Today, when we think of today’s example of Asians in Western music, our minds jump to either K-Pop or 88rising--which is highly reasonable. We recognize names like BTS and Joji because of how much they have contributed towards Asian representation in American media. However, a face that some Americans are criminally unfamiliar with is Jin Au-Yeong, more famously known as “MC Jin”. Jin rose to fame around 2002 after his appearance on a BET program. Back in the early 2000s, seeing Asian representation in the American music industry was almost unheard of. As a pioneer of Asian American rappers, MC Jin changed the game that arguably now allows modern Asian artists to thrive in.
Jin was born in Miami, Florida after his parents had emigrated from Hong Kong. There, his family opened a Chinese restaurant where he would busy himself listening to the radio and watching MTV. Around the age of 13, he slowly developed an interest in music, specifically hip-hop. Despite his love for multiple genres of music, he admits in an interview with the CGTN, “The one thing I can’t explain is that for some reason, hip-hop was the one that pulled me in.” By 16, rapping was not only an interest, but a prospective profession for Jin. After he graduated from high school, his family moved out to New York where his rapping career began, and by 19 Jin would perform his original work on the streets, in the clubs, and at any opportunity that he could find.
In 2002, MC Jin was given the chance to move from the small stage to national television. He was invited onto BET’s 106 & Park and participated in their weekly segment “Freestyle Friday”, a competition where rappers are given 30 seconds to perform a freestyle on the spot. Walking up to perform, there was one thing apparent about him: he was Asian.
Jin told NPR in an interview, “There was the inevitable elephant in the room [at local rap competitions]. Everybody’s like, ‘Hold up, hold up! That Chinese kid is going to go on stage and rap?’” In just his first Freestyle Friday battle, he impressed the audience and judges after beating 6-week champion Hassan, disproving any doubt they had of him. MC Jin continues to dumbfound the crowd after every appearance using his witty retorts and confident style.
Jin’s second rap battle was possibly his most iconic. His opponent, Sterling, like many others, took the low opportunity to poke at Jin’s race. Sterling mocked, “You acting like I ain’t the one / Why you got me battling Bruce Lee’s grandson / I’m a star, he just a rookie / Leave rap alone and keep making fortune cookies.” Instead of discouraging him like Sterling intended, the insults just fueled Jin’s spite. Once it was his turn, Jin responds to Sterling nonchalantly, “You wanna say I’m Chinese son, here’s a reminder / Check your Timbs, they prolly say ‘Made in China’.” With that sharp comeback, MC Jin made the crowd and judges go crazy, letting America have its first taste of “beast meets west”.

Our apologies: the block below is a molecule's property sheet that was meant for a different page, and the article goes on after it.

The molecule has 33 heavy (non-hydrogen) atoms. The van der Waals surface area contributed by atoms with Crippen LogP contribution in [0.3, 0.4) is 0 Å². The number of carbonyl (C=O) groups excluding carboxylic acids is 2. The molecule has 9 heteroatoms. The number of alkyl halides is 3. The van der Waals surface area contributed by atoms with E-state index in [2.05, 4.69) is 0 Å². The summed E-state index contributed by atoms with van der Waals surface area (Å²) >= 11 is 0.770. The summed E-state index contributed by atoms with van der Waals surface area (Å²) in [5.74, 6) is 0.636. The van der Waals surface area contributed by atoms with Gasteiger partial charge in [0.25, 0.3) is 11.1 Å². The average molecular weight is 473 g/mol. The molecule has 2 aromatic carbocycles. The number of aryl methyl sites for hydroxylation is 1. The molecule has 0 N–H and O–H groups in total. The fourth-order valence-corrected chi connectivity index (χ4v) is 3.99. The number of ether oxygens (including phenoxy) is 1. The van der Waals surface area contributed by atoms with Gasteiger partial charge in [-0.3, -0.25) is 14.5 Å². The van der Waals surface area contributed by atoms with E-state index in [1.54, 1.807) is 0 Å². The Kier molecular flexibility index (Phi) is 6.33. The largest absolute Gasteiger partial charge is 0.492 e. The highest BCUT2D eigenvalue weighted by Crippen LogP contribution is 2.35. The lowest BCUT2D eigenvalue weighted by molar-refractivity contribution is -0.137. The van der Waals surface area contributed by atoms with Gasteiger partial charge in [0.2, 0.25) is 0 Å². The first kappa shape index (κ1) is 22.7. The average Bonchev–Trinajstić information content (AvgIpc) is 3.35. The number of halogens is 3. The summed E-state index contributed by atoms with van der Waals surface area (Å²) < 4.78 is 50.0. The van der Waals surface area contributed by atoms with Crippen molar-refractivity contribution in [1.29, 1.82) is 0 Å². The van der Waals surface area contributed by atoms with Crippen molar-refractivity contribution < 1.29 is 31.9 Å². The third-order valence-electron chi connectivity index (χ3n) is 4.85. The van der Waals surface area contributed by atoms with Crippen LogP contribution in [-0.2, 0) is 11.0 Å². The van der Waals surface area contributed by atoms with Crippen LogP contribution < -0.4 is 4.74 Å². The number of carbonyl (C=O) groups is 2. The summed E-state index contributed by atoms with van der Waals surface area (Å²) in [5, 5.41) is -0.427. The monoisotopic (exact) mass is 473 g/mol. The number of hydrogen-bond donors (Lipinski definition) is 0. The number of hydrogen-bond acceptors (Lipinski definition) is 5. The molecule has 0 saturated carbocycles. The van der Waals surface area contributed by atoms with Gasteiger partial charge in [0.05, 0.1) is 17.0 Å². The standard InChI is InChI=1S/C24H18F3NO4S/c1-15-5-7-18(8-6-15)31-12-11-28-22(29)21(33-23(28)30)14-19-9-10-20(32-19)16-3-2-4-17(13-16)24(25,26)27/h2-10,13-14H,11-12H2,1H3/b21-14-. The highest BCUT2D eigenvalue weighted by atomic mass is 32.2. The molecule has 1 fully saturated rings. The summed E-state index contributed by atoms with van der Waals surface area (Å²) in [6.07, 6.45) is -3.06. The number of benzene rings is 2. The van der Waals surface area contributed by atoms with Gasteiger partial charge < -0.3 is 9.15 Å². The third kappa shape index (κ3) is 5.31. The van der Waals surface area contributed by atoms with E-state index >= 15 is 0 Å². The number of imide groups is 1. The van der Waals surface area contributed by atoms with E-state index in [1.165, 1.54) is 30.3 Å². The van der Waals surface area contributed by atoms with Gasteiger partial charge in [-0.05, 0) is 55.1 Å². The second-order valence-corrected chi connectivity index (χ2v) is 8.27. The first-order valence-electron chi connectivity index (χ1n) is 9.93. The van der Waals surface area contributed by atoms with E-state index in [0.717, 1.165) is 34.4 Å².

Jin continues to win a streak of 7 rap battles before his name was officially established into the Freestyle Friday Hall of Fame. Right after this major accomplishment, he continues to impress the public with his announcement of signing with Ruff Ryders Entertainment. At this point, he becomes the first Asian American to get signed to a major record label. MC Jin goes on to release his debut single “Learn Chinese” which charted 74 on Billboard Hot R&B/Hip-Hop, and later came out with his first album “The Rest is History”, which reached rank 54 on U.S. Billboard Top 200 Albums. He even played in major Hollywood hit “2 Fast 2 Furious”, and contributed to the production of the movie’s soundtracks. It is evident that his accomplishments were ahead of his time, though some believe it hurt Jin more than it helped him. Music critic Jeff Chang observes, “Jin was trying to basically break the mold of Asian Americans being sort of the kung fu artists or the folks who...played the supporting role. And so it might have been a case of Jin being there too early.”
Jin, on the other hand, believed that he lacked direction in both his album and life which led to an ‘anticlimactic’ career.
After Jin left Ruff Ryders in 2006, he managed to keep a low profile while still pursuing his passion for music. He eventually began a career in Hong Kong as an artist, actor, and a celebrity icon. MC Jin was featured in popular Chinese variety shows such as ‘The Rap of China’ and ‘Idol Producer’, but he has also returned onto American programs such as MTV’s Wild ‘n Out. Despite Jin’s major accomplishments, he remains true and humble. MC Jin now continues his career both in America and in China balancing his art, family, and media presence. When discussing his Asian identity, Jin stresses its importance, especially in hip hop culture. In an interview with YouTuber duo ‘The Fung Bros’, he tells them, “It’s a matter of finding that balance…of where you do embrace it [your identity], [and] you do acknowledge it, but [you] don’t let that define you all the way.” Jin continues to emphasize the idea of balancing your identity with your art in an interview with Chinese media outlet RADII stating, “Yes I am an Asian artist, but I don’t want to be just a dope Asian artist. I’d love to be recognized for my art as well, as opposed to, ‘Oh yeah, he’s pretty dope for an Asian.’”
When talking about Asian American artists in the western music industry, it would be a crime to not acknowledge MC Jin’s influence. Jin’s work broke down doors for today’s Asian Americans, allowing America to see the true potential that Asian Americans have. Jin worked unashamed and relentless, putting down every stereotype along his way.
Today, we now have amazing artists like Rich Brian releasing songs confidently stating, “B***h hello, don’t fight the feeling ‘cause I’m yellow.” But we should remember that it all began with MC Jin’s unapologetic, “Yeah I’m Chinese, so what.”
Author: Quynhnghi Tran
DeclarASIAN Blog Contributor